The Zimbabwean government has deployed the army to crack down on poaching in all game reserves following the slaughter of more than 62 elephants by poachers who used cyanide to poison water sources and salt licks.
Addressing a press conference in the capital Harare on Wednesday, Environment, Water and Climate minister Oppah Muchinguri-Kashiri said the units from the Zimbabwe National Army (ZNA) and the Air Force of Zimbabwe (AFZ) have joined the police, game rangers and the intelligence services in a nationwide crackdown on poaching syndicates responsible for poisoning elephants.
“We had to gather soldiers and intelligence patrols towards the national duty against poaching and we have also increased on the police force that was deployed to national parks.
“We are not experiencing war in the country, hence we can rightfully take advantage of that situation and deploy these troops to several national parks. We have been in and out of consultative meetings with the armed forces and they are responding positively to this call for national duty,” she said.
The army is being deployed together with aerial platforms which include helicopters and drones to monitor the poaching crisis in Hwange, Mana pools, Gonarezhou, Matusadona and Chizarira national parks.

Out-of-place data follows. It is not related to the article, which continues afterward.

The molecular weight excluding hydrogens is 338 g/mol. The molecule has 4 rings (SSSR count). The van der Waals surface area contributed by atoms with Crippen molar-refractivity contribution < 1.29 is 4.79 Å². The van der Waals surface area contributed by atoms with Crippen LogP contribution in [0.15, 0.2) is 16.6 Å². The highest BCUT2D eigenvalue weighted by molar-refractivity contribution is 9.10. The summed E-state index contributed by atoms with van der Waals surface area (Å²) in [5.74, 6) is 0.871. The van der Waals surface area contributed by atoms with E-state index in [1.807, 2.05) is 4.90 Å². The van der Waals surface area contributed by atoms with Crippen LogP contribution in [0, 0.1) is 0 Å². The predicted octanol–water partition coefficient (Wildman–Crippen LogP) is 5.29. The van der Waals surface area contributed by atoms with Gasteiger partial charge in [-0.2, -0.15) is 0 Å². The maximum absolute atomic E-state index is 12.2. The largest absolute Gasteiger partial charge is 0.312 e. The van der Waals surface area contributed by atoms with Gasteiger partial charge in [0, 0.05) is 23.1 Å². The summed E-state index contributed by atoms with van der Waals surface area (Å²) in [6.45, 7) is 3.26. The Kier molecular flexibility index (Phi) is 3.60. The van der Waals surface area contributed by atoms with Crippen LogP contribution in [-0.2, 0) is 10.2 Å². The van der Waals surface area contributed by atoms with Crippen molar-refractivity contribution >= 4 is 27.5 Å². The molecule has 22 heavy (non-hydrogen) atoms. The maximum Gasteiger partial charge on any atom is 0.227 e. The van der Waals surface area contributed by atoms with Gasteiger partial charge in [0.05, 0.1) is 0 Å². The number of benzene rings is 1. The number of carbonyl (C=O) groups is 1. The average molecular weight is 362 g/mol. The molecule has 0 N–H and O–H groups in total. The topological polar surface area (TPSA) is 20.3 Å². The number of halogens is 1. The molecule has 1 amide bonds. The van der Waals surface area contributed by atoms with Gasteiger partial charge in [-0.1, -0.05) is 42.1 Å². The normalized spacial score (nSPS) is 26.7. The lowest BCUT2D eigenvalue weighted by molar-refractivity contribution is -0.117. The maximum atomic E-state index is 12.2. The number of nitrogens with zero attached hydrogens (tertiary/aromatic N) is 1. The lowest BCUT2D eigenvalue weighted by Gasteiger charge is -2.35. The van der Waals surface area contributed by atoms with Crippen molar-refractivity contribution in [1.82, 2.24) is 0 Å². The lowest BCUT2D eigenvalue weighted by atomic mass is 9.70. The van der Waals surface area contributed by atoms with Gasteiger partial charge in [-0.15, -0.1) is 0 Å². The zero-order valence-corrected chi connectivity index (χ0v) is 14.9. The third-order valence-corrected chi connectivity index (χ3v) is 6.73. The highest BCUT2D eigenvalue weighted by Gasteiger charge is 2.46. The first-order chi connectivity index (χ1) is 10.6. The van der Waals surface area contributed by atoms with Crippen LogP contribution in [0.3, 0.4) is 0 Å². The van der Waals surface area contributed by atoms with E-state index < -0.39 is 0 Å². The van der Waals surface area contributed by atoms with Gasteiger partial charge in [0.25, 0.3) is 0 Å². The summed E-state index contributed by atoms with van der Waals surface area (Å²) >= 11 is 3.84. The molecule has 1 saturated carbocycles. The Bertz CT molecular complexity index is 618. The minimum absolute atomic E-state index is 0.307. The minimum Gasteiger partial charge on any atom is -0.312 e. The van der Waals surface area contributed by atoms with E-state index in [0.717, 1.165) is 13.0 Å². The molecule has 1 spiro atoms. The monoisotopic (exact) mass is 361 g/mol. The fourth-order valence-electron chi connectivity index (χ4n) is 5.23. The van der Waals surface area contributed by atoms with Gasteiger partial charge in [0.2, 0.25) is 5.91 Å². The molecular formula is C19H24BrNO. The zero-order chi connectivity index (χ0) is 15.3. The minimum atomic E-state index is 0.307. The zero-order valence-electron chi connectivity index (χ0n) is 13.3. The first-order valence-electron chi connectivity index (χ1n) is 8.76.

Muchinguri-Kashiri said only military involvement can curb the poaching crisis as ongoing investigations have shown that some game rangers and police officers are working with the poaching and ivory trafficking syndicates.
She said poachers have moved out of Hwange and are now operating in the other national parks following the launch of a security crackdown on cyanide poaching syndicates which killed 62 elephants in Hwange last month.
The minister said she has since held consultative meetings with game rangers to understand why they are failing to prevent poaching and learnt that poor salaries and the deplorable working conditions are forcing some rangers into poaching and ivory trafficking.
Apart from unpaid allowances, game rangers deployed to remote work stations in the game parks face water shortages and lack adequate clinics, schools and the necessary logistics, firepower and equipment to fight sophisticated trans-national poaching syndicates operating in the parks.
In July this year, the Chinese government donated equipment worth US$2.3 million to support the Parks and Wildlife Management Authority’s anti-poaching efforts in Hwange.